A photographer looks at smoke from a burnout fire as firefighters battle the Wallow Fire in the Apache-Sitgreaves National Forest, Ariz., Sunday, June 12, 2011. Roughly 7,000 residents of two eastern Arizona towns evacuated last week as a wildfire loomed nearby were allowed to return home Sunday as officials expressed confidence that they were making progress in their battle against the huge blaze that has been burning since May. (AP Photo/Jae C. Hong) (AP)

Fight against Arizona wildfire continues

Focus of the battle is now shifting to New Mexico

Brian Skoloff - Bob Christie
June 13, 2011 11:58PM (UTC)

The focus of the battle against a massive wildfire burning in eastern Arizona shifted to New Mexico on Monday as crews lit fires around the town of Luna to stop the flames.

Efforts to stop the fire from spreading finally met with success over the weekend as high winds didn't lead to major growth of the blaze that has been burning since Memorial Day.


Residents of two Arizona towns on the northern edge of the fire were allowed to go back home Sunday, and thousands streamed into Eagar and Springerville through the day. Fire crews have stopped its northern advance and are now trying to corral its eastern advance into New Mexico by burning a line in front of the fire that it can't cross.

In Luna, N.M., about five miles from the Arizona line, crews lit fires around the town to keep the flames from getting into town, Catron County Undersheriff Ian Fletcher said Monday. The operation began Sunday night, and the 200 or so residents did not have to leave. Fletcher said an evacuation plan is in place in case the situation changes.

"It's holding, and they're pretty confident this morning," Fletcher told The Associated Press.


"These guys are getting after it, it's kinda neat to see,' he said. "I was concerned earlier, but they seem to have it wrapped up pretty well, or it's going well for them right now."

Several other fires also were burning around Arizona on Monday, and a 2,700-acre wildfire near the New Mexico-Colorado border was threatening about 200 homes and businesses and forced the closure of Interstate 25.

The eastern Arizona fire had grown to 706 square miles by Monday morning, or more than 452,000 acres, and was 10 percent contained. But firefighters have been sounding increasingly confident at their daily briefings that their efforts were paying off.


The Wallow Fire is the second largest in state history, although it has burned only 31 homes and four commercial buildings, a fraction of the largest. That fire was the 2002 Rodeo-Chediski, which burned 732 square miles and destroyed 491 buildings.

Although about 7,000 residents of Eagar and Springerville were allowed to go home, about 2,700 others who live in several Arizona resort communities in the Apache-Sitgreaves National Forest remained under an evacuation order.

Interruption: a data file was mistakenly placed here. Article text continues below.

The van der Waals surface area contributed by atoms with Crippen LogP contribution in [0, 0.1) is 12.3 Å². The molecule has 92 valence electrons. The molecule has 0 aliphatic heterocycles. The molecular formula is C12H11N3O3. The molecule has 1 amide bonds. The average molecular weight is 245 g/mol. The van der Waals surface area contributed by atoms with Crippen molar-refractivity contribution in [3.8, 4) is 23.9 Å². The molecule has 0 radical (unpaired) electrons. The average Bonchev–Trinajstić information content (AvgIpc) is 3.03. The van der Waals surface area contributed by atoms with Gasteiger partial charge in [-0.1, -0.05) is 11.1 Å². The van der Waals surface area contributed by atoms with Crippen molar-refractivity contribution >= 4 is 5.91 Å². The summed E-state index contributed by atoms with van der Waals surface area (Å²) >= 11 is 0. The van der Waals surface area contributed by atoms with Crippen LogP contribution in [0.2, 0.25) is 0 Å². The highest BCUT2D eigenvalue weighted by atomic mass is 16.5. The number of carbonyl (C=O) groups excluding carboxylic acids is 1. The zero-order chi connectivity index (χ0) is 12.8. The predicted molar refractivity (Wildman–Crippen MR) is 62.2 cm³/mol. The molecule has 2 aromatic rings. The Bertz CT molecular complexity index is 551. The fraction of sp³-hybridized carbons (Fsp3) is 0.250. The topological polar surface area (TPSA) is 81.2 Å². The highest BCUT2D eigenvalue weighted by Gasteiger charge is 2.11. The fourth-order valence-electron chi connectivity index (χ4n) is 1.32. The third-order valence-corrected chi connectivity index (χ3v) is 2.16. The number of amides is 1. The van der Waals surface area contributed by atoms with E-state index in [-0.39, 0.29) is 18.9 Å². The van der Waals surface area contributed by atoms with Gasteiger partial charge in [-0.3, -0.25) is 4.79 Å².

The hamlets of Alpine, Nutrioso and Greer were the largest, and fire officials said Monday they were working to make the areas safe for residents to go home, possibly later this week.

The dangers include burned trees that could snap or blow over in winds, said Mark Wade, commanding the fire effort in Greer.

That town, considered the jewel of eastern Arizona's summer havens, lost more than 20 homes as flame moved into the valley last week. It includes lodges and hundreds of old and new cabins, including one owned by U.S. Sen. Jon Kyl, who was forced to evacuate on June 4.


Despite losing the homes and a couple of dozen outbuildings, the fire did not move into the Greer valley itself.

"Greer is not as bad as a lot of people are making it sound to be," wade said.

Other Arizona fires that continue burning include a huge blaze near the southeastern border town of Portal that has burned more than 232 square miles since it broke out May 8. It is about 50 percent contained. Another fire that broke out Sunday outside Sierra Vista near the Coronado National Memorial has forced evacuations.


The southern Colorado wildfire forced the evacuation of a church camp. Crews were attacking the fire near Westcliffe from the air Monday. It broke out Sunday afternoon and spread quickly in dry conditions. In southeastern Colorado, crews are close to containing three large wildfires that broke out last week.

Southbound Interstate 25 south of Trinidad is closed because of a wildfire burning in New Mexico near Raton Pass.

Interstate 25 remains closed through the Raton Pass of northeastern New Mexico because of a wildfire. The highway is closed from Trinidad, Colo., to Raton. New Mexico forestry officials say the Track fire has burned an estimated 2,700 acres.



Christie reported from Phoenix

Brian Skoloff

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Bob Christie

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